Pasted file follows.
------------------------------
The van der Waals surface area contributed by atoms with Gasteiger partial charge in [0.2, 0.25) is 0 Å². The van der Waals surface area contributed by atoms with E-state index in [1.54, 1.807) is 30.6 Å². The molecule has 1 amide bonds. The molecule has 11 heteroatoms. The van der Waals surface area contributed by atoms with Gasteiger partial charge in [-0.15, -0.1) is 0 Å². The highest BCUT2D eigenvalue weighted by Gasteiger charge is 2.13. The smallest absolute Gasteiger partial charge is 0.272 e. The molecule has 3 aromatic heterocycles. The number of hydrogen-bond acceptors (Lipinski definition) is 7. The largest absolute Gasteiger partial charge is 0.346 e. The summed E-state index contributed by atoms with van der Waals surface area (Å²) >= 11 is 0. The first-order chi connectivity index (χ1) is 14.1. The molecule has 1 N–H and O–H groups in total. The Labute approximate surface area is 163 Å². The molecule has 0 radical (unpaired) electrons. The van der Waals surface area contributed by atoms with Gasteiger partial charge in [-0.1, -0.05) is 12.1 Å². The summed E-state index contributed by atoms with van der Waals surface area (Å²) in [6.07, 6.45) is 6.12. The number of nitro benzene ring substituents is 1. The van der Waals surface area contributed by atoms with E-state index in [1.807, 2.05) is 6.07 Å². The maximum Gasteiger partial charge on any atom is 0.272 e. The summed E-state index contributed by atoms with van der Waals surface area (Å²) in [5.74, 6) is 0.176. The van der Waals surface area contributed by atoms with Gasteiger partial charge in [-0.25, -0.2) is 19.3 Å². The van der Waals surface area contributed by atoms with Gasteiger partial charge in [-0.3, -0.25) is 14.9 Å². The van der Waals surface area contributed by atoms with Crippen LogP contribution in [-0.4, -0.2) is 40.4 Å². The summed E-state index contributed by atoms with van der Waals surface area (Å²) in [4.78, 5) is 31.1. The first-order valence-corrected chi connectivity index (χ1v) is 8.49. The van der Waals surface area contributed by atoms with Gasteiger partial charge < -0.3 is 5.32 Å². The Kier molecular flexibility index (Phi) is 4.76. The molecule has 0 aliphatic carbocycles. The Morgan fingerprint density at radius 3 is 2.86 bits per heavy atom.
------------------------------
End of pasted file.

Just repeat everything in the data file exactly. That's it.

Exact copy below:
The van der Waals surface area contributed by atoms with Gasteiger partial charge in [0.2, 0.25) is 0 Å². The van der Waals surface area contributed by atoms with E-state index in [1.54, 1.807) is 30.6 Å². The molecule has 1 amide bonds. The molecule has 11 heteroatoms. The van der Waals surface area contributed by atoms with Gasteiger partial charge in [-0.15, -0.1) is 0 Å². The highest BCUT2D eigenvalue weighted by Gasteiger charge is 2.13. The smallest absolute Gasteiger partial charge is 0.272 e. The molecule has 3 aromatic heterocycles. The number of hydrogen-bond acceptors (Lipinski definition) is 7. The largest absolute Gasteiger partial charge is 0.346 e. The summed E-state index contributed by atoms with van der Waals surface area (Å²) >= 11 is 0. The first-order chi connectivity index (χ1) is 14.1. The molecule has 1 N–H and O–H groups in total. The Labute approximate surface area is 163 Å². The molecule has 0 radical (unpaired) electrons. The van der Waals surface area contributed by atoms with Gasteiger partial charge in [-0.1, -0.05) is 12.1 Å². The summed E-state index contributed by atoms with van der Waals surface area (Å²) in [6.07, 6.45) is 6.12. The number of nitro benzene ring substituents is 1. The van der Waals surface area contributed by atoms with E-state index in [1.807, 2.05) is 6.07 Å². The maximum Gasteiger partial charge on any atom is 0.272 e. The summed E-state index contributed by atoms with van der Waals surface area (Å²) in [5.74, 6) is 0.176. The van der Waals surface area contributed by atoms with Gasteiger partial charge in [-0.25, -0.2) is 19.3 Å². The van der Waals surface area contributed by atoms with Gasteiger partial charge in [-0.3, -0.25) is 14.9 Å². The van der Waals surface area contributed by atoms with Crippen LogP contribution in [-0.4, -0.2) is 40.4 Å². The summed E-state index contributed by atoms with van der Waals surface area (Å²) in [4.78, 5) is 31.1. The first-order valence-corrected chi connectivity index (χ1v) is 8.49. The van der Waals surface area contributed by atoms with Gasteiger partial charge < -0.3 is 5.32 Å². The Kier molecular flexibility index (Phi) is 4.76. The molecule has 0 aliphatic carbocycles. The Morgan fingerprint density at radius 3 is 2.86 bits per heavy atom.